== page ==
One observation I made recently is that many differences in decision-making come from the degree to which an institution wants to be fair in its dealings.

A public institution, such as the government itself or a non-governmental, non-profit organization, will usually want to be super fair. For example, when it procures computers for schools, it will want to vet all potential suppliers and then distribute the computers in an equitable manner. The priority is to ensure that the most deserving schools get the best deals. At least, this is how it is done in theory.

A private institution, such as a mobile phone company, will usually prioritize an outcome of some sort over the way in which it will achieve it. For example, it is likely to work with the cheapest-best possible supplier it has in its own phonebook and pick a particular school and deliver the computers much sooner than the public institution. There is no special consideration for other potential suppliers or other potential recipient schools. The priority is getting a school hooked with computers.

These examples might be far-fetched. But fairness is worth considering as the main divisor between public and private work. While public institutions try to be as fair as possible, private institutions admit they cannot afford to think about fairness.

This has other implications: How fast decisions are made, when progress is achieved, who benefits and with what. Whether private work is more efficient than public work or vice versa is hard to tell. But I find that we can never achieve perfect fairness, and we should understand this when we try. It's cool to assume things sometimes.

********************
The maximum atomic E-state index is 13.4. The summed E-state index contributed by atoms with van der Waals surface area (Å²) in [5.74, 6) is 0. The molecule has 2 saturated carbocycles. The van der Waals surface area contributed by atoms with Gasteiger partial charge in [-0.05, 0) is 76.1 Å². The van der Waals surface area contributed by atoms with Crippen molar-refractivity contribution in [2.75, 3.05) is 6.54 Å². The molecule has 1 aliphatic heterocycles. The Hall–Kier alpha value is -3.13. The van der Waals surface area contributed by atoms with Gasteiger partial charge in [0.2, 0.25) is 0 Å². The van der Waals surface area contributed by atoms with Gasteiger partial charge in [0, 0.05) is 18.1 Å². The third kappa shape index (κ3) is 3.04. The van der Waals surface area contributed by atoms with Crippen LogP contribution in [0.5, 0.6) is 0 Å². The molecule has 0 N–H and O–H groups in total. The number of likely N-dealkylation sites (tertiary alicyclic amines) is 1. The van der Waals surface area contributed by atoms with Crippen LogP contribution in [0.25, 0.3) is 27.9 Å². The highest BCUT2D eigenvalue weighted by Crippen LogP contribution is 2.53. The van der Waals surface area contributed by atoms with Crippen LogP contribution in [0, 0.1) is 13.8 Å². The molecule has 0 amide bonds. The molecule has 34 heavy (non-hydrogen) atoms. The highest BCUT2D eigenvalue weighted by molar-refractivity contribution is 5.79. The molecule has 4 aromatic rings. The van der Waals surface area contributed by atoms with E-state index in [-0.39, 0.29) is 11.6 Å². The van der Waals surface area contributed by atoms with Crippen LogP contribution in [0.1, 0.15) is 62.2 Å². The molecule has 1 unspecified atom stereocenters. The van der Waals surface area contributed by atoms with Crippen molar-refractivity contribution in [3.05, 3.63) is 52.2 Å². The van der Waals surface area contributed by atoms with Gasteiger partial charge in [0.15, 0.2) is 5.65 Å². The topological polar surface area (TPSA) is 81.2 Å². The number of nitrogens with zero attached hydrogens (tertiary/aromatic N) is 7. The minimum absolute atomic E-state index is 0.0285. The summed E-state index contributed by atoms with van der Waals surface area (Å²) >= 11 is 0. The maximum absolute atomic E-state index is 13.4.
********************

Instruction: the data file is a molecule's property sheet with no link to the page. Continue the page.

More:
Claiming perfection - and complete fairness - just does not seem humble enough for our capabilities as human beings. Yet, claiming imperfection - and admitting unfairness - also runs the risk of complacency. Perhaps this is why there is an inevitable division, at least in this day and age, between public and private work.

Sunday, October 13, 2013

Questions on social media (3)

In the first post of these series, I basically asked how people will choose what they read in the future. In the second post, I asked what will information will be available when they go looking.

Now I would like to ask: What will be an 18-year-old's motivation to read about a random status update from his or her's counterpart on the opposite side of the world?

There is a ton of information out there these days. You can hardly avoid it when you log into your social media accounts, even after all the filtering and careful choosing of "friends". You might have logged on in search of something specific, but you tend to get distracted by the waterfall of everything else.